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Opinion: A fork in the road or two-lane highway?

Key to new environmental landscape mitigation or adaptation?
openhighway
Agricultural economist Al Mussell concedes it’s important to look for ways to reverse climate change, but he argues it shouldn’t be a priority, particularly for Canadian farmers.

It may feel that we are standing at a fork in the climate change road: do we focus on trying to solve the problem or do we concentrate on figuring out how to live with the new environmental landscape?

Mitigation or adaptation?

A recent report by Canadian agricultural economist Al Mussell comes down on the side of adaptation.

While he concedes it’s important to look for ways to reverse climate change, he argues that it shouldn’t be a priority, particularly for Canadian farmers.

“For Canada, surely climate change mitigation is less important than adaptation … given the magnitude of observed and expected changes and because food is a fundamental, imminent need that is highly sensitive to climatic conditions, and that is scarce in the world,” he wrote in a recently released paper.

Mussell’s argument is intriguing and makes valid points.

Many climate change impacts are baked in and won’t be reversed overnight. Like the Titanic, it isn’t going to turn on a dime.

In the meantime, we must maintain the ability to produce food, which will require a laser-sharp focus on adaptation.

The federal Liberal government takes a lot of heat for its focus on climate change mitigation, but it also wants agricultural research to address issues such as water use efficiency and new pest pressures as the climate changes.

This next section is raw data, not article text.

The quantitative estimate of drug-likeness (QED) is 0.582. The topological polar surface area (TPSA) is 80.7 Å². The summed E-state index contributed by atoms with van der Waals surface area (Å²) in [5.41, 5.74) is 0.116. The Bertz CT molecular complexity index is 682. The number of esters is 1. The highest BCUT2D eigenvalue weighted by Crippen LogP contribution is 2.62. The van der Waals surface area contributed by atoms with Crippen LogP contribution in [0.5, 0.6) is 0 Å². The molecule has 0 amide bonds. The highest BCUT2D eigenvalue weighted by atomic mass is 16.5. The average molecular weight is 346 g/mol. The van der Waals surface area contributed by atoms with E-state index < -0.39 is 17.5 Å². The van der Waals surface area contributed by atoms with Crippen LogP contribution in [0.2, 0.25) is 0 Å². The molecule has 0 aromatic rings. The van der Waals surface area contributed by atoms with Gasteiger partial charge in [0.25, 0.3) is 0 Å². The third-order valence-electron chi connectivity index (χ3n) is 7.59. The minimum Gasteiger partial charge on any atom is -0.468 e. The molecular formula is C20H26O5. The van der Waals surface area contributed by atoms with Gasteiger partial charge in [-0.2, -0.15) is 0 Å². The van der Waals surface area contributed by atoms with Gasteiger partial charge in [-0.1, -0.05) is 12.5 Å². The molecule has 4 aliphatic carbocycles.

So yes, adaptation must be a major piece in the response to changes in climate.

That doesn’t mean acceptance of the inevitable and a focus only on how to live with the consequences of potentially catastrophic changes that scientists say may already be upon us.

A common argument for doing nothing is that Canadian agriculture is such a small contributor to climate change that farmers’ reductions in greenhouse gas emissions would make no difference.

If everyone took that attitude, nothing would get done. Rather, everyone should do their part in reversing the looming crisis, and that includes Canada and its farmers.

Even if one agrees that climate change will benefit prairie agriculture, Canadians don’t live in isolation from the rest of the world. The expected effects on the global economy, political stability and world trade will surely have an impact, no matter how far removed these troubles may seem.

So what do we do?

One approach is to stop thinking of climate change as a fork in the road and instead see it as a double lane highway. One lane is mitigation and one lane is adaptation, heading in the same direction at the same time.

As farmers continue growing crops and raising cattle in a changing climate, the solutions they find can be shared with farmers in other parts of the world who aren’t as lucky in the climate change lottery.

Mussell’s paper looks at how climate change will benefit prairie agriculture, but it is also likely to bring new disease and insect pressures not previously encountered. Successful responses to those new challenges will require ingenuity from the entire agricultural industry.

If this is the new reality, it may also present Canadian farmers with the economic heft to help find solutions for the rest of the world.

In the end, our climate change response should not be either/or. It should be both.

Karen Briere, Bruce Dyck, Barb Glen, Michael Robin, Robin Booker and Laura Rance collaborate in the writing of Western Producer editorials.